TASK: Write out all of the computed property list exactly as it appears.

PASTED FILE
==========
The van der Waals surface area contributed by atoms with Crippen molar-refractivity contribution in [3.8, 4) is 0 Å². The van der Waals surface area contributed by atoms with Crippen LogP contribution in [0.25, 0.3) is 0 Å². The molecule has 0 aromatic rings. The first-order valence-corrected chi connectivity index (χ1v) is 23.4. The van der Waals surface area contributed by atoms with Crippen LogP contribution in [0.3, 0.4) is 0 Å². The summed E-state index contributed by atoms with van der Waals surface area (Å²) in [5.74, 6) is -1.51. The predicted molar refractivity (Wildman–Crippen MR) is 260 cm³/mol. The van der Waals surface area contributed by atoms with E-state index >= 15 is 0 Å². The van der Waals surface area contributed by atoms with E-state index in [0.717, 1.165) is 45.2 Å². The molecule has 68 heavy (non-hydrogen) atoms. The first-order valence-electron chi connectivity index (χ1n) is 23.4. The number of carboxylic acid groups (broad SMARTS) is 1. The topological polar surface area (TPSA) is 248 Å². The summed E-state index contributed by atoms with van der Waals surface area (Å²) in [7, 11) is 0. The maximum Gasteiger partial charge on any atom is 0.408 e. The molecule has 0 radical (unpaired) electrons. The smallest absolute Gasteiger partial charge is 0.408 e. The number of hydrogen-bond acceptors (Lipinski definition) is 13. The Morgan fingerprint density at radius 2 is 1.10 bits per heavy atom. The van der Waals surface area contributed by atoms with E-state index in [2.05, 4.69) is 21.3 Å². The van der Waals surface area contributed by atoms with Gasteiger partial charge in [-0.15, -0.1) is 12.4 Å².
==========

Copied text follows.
The van der Waals surface area contributed by atoms with Crippen molar-refractivity contribution in [3.8, 4) is 0 Å². The van der Waals surface area contributed by atoms with Crippen LogP contribution in [0.25, 0.3) is 0 Å². The molecule has 0 aromatic rings. The first-order valence-corrected chi connectivity index (χ1v) is 23.4. The van der Waals surface area contributed by atoms with Crippen LogP contribution in [0.3, 0.4) is 0 Å². The summed E-state index contributed by atoms with van der Waals surface area (Å²) in [5.74, 6) is -1.51. The predicted molar refractivity (Wildman–Crippen MR) is 260 cm³/mol. The van der Waals surface area contributed by atoms with E-state index >= 15 is 0 Å². The van der Waals surface area contributed by atoms with E-state index in [0.717, 1.165) is 45.2 Å². The molecule has 68 heavy (non-hydrogen) atoms. The first-order valence-electron chi connectivity index (χ1n) is 23.4. The number of carboxylic acid groups (broad SMARTS) is 1. The topological polar surface area (TPSA) is 248 Å². The summed E-state index contributed by atoms with van der Waals surface area (Å²) in [7, 11) is 0. The maximum Gasteiger partial charge on any atom is 0.408 e. The molecule has 0 radical (unpaired) electrons. The smallest absolute Gasteiger partial charge is 0.408 e. The number of hydrogen-bond acceptors (Lipinski definition) is 13. The Morgan fingerprint density at radius 2 is 1.10 bits per heavy atom. The van der Waals surface area contributed by atoms with E-state index in [2.05, 4.69) is 21.3 Å². The van der Waals surface area contributed by atoms with Gasteiger partial charge in [-0.15, -0.1) is 12.4 Å².